Rare GeForce GTX 480 With 512 CUDA Cores Emerges 10 Years Later

erek

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Anyone else into hardware collecting?

"Expreview's evaluation of the GeForce GTX 480 Core 512 shows a roughly 6% performance uplift over the regular GeForce GTX 480. The puny improvement comes at a very high cost, though: Back in the day, our test system consumed up to 450W when we pushed the GeForce GTX 480 to the edge. Expreview's system with the GeForce GTX 480 Core 512 pulled up to 644W under similar workloads, a difference of 194W.

It's easy to see why Nvidia didn't release the GeForce GTX 480 Core 512 when you look at the math. A 6% performance increase at the cost of 43.1% higher power consumption would have only given the Fermi-based graphics card a worse reputation for high power draw."


https://www.tomshardware.com/news/r...-cuda-cores-emerges-10-years-later-pulls-644w
 

bizzmeister

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Lmao!

I remember running 480’s in SLI right when they came out. Literally no need for room heater.

i remember my right leg just feeling like it was in an oven while gaming lmao
 

cybereality

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Didn't have a 480, but I did run 470 SLI (my first SLI system) so I could play Alice Madness Returns with PhysX enabled in Nvidia 3D Vision.

Fun times.
 
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whateverer

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Ahhh I remember running 3 of these in SLI.....Talk about a power hog!
Finally, a justification for buying a 1500w PSU!


It wouldn't surprise me if those are engineering samples . Otherwise, why would we see a 50% increase in power consumption for 6% more unit?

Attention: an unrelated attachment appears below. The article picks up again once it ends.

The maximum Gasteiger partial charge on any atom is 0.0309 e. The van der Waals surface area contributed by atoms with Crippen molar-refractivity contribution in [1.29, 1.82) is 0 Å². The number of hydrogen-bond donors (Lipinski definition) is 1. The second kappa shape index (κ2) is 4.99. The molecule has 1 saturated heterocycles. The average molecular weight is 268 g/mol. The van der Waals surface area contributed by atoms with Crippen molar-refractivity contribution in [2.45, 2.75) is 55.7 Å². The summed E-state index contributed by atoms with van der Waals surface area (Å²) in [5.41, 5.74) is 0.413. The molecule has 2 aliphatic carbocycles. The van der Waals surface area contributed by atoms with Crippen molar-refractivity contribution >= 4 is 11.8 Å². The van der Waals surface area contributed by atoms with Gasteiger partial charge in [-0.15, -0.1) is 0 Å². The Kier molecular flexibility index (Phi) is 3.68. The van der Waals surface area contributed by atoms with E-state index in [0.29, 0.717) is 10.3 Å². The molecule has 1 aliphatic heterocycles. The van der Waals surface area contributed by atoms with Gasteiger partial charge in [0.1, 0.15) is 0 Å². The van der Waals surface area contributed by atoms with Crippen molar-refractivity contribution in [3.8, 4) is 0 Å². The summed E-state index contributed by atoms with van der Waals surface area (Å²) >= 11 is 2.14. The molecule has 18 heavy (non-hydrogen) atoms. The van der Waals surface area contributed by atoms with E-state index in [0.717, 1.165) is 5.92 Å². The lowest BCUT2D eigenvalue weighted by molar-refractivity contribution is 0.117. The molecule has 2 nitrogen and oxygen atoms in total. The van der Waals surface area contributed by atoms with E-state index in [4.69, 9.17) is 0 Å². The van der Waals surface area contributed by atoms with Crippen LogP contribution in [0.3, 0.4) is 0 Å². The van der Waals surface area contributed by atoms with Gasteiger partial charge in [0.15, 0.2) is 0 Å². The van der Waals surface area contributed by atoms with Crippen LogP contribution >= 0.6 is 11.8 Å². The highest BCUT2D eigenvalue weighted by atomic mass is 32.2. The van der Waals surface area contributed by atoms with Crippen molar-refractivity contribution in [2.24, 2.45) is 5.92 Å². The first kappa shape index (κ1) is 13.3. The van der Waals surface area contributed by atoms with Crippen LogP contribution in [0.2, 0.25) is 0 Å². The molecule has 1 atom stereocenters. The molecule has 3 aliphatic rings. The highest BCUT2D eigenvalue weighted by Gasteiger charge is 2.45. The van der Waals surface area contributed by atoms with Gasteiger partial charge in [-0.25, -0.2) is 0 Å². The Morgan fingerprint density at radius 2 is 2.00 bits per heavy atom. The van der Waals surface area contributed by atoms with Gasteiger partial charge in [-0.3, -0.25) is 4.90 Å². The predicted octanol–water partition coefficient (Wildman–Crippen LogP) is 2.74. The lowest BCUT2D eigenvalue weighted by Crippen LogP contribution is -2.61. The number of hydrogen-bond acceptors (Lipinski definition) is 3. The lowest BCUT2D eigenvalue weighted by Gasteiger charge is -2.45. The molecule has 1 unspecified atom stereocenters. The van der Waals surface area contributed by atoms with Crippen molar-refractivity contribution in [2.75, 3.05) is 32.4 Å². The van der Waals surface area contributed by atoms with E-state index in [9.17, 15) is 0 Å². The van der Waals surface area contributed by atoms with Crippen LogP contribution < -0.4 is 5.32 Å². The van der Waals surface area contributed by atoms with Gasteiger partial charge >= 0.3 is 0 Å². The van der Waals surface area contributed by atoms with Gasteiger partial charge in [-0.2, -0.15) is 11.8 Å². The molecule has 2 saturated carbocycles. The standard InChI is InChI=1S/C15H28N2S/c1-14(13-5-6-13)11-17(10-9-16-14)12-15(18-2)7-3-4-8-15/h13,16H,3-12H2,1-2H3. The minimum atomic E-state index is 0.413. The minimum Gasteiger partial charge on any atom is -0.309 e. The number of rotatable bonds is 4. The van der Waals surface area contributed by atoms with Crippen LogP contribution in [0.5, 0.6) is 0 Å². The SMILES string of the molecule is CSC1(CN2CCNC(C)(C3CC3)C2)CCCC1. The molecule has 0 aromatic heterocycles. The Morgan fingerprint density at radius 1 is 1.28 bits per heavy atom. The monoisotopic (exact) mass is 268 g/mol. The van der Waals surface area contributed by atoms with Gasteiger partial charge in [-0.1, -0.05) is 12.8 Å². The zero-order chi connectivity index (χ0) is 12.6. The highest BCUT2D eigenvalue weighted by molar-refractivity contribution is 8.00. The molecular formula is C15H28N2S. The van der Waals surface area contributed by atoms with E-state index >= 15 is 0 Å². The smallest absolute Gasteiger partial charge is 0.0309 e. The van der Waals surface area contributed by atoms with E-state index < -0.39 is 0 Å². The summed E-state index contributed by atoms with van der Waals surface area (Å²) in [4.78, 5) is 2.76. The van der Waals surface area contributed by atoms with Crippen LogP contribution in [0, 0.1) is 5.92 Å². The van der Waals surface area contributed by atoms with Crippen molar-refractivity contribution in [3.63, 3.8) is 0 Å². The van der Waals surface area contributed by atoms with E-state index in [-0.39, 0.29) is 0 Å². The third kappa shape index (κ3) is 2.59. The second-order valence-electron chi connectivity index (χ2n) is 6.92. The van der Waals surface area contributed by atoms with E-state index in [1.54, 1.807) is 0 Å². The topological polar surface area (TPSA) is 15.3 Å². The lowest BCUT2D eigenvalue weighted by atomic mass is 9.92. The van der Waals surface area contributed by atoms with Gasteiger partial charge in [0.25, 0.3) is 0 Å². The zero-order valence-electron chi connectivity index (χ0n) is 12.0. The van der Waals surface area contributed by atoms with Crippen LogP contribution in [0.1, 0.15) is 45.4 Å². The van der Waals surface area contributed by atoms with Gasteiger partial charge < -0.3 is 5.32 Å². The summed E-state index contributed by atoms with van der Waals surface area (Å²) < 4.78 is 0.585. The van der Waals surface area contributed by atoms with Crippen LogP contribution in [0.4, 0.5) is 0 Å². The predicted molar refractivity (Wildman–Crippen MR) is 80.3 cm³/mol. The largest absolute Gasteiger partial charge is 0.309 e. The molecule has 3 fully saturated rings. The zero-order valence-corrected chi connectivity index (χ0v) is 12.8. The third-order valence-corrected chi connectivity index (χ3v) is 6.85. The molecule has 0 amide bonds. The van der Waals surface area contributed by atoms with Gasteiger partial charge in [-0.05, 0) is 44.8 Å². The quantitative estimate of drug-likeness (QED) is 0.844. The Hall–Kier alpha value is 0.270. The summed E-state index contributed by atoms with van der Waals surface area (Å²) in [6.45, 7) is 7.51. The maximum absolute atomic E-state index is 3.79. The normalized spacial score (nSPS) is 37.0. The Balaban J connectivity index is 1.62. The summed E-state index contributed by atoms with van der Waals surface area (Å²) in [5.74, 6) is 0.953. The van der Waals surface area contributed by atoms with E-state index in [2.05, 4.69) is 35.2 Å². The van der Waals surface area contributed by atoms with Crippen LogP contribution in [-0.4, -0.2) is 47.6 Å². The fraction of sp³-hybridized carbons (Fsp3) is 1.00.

The 15% performance increase (and power reduction) with the GTX 580 required vastly better yields to accomplish, not something you were going to see at launch.

Even the venerated HD 5870/5850 had issues on that shitty 40nm process node. You coudn't find the things at less than $100 over MSRP for the first 12 months of availability. That is why I went with a 460 instead of a 5850 to replace my 4850 (the 5850 was still $300 when the 460 released for $230).

Thanks to the increadible yields, I was able to overclock my 460 1gb 25% out of the box (stock voltage). This made it the same speed as an overclocked 5850, at the cost of 40 extra watts during games.

That magical launch price of $260 for the 5850 was simply impossible.
 
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dgz

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Didn't have a 480, but I did run 470 SLI (my first SLI system) so I could play Alice Madness Returns with PhysX enabled in Nvidia 3D Vision.

Fun times.
My onliest game on Origin. Well, technically, my wife's account.
 
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Red Falcon

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Damn, has it been a decade already?
Seems like 2010 was only a few years ago...

I remember the GTX 480, while being a room heater, was quite the GPGPU for the time, with ~1.3 TFLOPS FP32 of compute capabilities.
Running just one was able to heat my whole place back then.
 

harmattan

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I vaguely remember there was a rumor this chip existed way back in the day, but there wasn't much interest since power draw would be so high and the 580 (and 485m) was released soon after.

I had three GTX 480s running in tri-SLI in 2010. I had two of them running on an Enermax 1000w and the third ran off a 350w front-seat PSU. Powerful setup for the time, but I recall my room would become a furnace after 10 minutes gaming, and it would periodically trip a fuse.
 

THRESHIN

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It's interesting to think about. Before this card and even a bit after, the focus was on more performance, power consumption be damned! I think many of us remember the voodoo 5 6000 that never hit the market.... required an external power adapter.

Now we've pushed the silicon so hard that the power consumption is all important. Saving electricity is nice, but I don't think anyone here wants a flagship card that pulls over 500W under load. I'm not even sure that would be possible given the temps.

I'm just commenting on how much the shift in design has been towards efficiency. Early GeForce cards really didn't take that into consideration. Neither did ATI but to a lesser degree. At least they tried to make things more efficient even in only what they were able to with the technology at the time.
 
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